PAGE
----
(J. A. James, “Christian Zeal“)
Redeeming the time, because the days are evil.” Eph. 5:16
There are three things which, if lost, can never be recovered–time, the soul, and an opportunity.
In order to be useful, it is necessary to cultivate habits of order, punctuality, and the right employment of time.
There is no doing good without the proper use of time.
Two things cannot be done at once. Benevolent service requires time. And how much time is wasted, which the miseries and needs of society require! “Redeem the time!” is a warning that should ever be sounding in our ears!
We need time for the improvement of our own souls–and we need it for the good of others. We can do much with a proper use of time–and nothing without it. There is scarcely anything to which the injunction of our Lord more strictly applies than to time–“Gather up the fragments that nothing be lost.” Order redeems time, so does punctuality–therefore order and punctuality are ways of supplying the time necessary for the exercise of deeds of mercy.
Redeem time from useless reading, and other selfish entertainments–and also from that excessive addiction to the worldly accomplishments of music, arts, and fancy craft-works, which are so characteristic of the present day. That some portion of time may be given to these things is admitted. I am not for parting with the exquisite polish which skill in these matters imparts to female elegance. I love to see the decorations of female mind and manners. Of this I may have to speak again in a future chapter, and therefore shall merely now enquire–when the cries of misery are entering into her ears, and the groans of creation are arising all around her; when countless millions abroad are living and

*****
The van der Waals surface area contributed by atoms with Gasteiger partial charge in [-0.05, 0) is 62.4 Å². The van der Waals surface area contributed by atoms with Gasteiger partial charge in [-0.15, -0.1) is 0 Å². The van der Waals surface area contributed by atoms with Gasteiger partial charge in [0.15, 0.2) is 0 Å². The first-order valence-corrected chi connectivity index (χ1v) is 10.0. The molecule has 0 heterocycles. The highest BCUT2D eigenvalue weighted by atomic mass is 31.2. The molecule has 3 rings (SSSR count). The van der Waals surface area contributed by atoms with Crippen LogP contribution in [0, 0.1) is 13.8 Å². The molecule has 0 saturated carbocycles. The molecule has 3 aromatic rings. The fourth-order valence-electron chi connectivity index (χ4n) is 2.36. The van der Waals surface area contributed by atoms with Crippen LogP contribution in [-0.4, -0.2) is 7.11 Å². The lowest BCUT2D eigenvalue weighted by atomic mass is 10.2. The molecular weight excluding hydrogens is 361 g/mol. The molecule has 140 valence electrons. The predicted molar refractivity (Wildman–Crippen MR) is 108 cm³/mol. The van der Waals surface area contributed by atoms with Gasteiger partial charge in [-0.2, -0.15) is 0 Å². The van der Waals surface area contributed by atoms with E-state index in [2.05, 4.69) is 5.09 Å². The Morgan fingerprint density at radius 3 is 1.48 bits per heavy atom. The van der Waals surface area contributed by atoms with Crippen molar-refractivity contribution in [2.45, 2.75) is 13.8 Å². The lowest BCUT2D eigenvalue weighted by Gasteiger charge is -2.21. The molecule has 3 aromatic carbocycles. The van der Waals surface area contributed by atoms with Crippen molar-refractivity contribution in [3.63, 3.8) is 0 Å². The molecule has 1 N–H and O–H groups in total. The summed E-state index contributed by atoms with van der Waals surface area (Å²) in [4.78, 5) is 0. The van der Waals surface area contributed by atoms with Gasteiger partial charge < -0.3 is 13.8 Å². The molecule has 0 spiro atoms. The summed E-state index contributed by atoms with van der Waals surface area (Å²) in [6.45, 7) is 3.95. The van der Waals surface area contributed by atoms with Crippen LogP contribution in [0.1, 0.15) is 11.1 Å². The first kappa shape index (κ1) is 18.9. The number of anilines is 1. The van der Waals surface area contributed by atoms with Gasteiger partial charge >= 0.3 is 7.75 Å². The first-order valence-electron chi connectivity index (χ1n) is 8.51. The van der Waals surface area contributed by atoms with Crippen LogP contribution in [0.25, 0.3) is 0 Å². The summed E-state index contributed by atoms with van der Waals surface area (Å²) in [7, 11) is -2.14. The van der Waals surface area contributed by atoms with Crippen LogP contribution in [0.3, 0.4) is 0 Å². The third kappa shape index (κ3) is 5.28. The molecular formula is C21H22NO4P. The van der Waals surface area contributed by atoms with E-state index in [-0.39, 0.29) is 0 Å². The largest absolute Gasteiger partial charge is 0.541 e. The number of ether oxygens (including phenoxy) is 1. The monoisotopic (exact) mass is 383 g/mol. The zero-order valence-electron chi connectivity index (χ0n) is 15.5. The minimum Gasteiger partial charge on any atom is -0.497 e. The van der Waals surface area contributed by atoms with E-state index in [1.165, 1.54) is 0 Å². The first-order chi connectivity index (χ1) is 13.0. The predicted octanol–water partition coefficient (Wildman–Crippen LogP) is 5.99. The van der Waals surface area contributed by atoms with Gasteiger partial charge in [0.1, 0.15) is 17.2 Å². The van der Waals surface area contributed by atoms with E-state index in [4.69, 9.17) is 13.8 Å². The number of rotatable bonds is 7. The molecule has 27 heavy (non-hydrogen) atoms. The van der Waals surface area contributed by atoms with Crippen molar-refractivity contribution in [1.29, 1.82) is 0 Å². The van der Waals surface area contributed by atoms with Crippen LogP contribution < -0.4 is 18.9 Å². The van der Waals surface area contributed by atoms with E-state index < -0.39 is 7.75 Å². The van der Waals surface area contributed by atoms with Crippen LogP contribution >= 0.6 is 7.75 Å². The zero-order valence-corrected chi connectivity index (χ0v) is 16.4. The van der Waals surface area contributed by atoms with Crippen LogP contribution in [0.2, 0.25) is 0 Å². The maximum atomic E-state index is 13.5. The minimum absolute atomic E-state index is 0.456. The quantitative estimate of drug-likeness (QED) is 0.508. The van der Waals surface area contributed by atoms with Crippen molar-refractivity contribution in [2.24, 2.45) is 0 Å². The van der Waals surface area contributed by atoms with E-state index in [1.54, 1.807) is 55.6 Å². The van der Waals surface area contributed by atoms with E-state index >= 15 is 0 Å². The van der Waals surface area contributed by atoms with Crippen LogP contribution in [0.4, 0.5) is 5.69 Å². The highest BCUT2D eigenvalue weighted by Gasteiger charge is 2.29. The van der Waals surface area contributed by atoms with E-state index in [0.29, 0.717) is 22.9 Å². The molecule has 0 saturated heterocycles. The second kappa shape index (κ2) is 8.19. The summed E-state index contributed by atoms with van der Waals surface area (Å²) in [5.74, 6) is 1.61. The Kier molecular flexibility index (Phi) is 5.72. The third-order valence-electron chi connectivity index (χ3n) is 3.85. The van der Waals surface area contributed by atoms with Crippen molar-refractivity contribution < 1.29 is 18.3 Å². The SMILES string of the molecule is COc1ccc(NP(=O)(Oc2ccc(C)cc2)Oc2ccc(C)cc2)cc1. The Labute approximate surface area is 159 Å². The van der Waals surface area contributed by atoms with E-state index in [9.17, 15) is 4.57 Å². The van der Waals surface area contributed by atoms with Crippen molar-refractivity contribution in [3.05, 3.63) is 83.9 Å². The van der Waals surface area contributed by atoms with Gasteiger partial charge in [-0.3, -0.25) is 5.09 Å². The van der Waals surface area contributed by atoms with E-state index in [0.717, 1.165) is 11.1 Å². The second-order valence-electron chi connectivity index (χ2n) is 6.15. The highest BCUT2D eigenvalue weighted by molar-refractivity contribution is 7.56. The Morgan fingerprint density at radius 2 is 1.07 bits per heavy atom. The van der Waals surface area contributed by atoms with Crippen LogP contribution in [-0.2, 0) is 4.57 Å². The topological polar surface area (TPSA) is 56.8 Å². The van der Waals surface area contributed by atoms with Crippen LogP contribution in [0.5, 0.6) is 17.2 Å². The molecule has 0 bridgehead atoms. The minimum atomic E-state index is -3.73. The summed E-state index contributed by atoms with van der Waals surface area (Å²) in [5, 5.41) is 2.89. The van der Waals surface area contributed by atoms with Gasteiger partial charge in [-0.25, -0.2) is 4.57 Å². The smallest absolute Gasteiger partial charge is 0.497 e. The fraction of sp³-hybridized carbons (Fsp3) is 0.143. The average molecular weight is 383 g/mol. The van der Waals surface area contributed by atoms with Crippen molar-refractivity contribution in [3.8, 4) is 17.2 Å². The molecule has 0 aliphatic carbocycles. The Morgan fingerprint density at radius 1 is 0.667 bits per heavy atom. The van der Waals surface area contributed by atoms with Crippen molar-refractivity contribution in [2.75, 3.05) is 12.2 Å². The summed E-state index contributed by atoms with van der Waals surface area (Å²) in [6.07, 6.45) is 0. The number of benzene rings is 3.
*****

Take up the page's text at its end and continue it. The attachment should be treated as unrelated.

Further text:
dying without the light of the gospel and the hope of salvation; when at our own doors will be found so many passing in ignorance and wickedness to their eternal destinies–is it humane for a Christian woman to spend so much precious time each day over her knitting, crotchet, or embroidery work? As she sits plying those needles, and bringing out, it may be, the tasteful design, hour after hour–does she never hear the cry of human woe, “Come over and help us!” Does it never occur to her, how many souls have gone into eternity unprepared to meet their God, since she took her chair and commenced her daily entertainment? Or, even leaving out of view the employment of her time for deeds of mercy to others; is it not an afflicting sight to behold so much time thrown away on these elegant trifles, which might be employed in cultivating one’s own mind and heart, by reading useful Christian literature?
You cannot, systematically, do good either to yourself or others, without redeeming time for the purpose!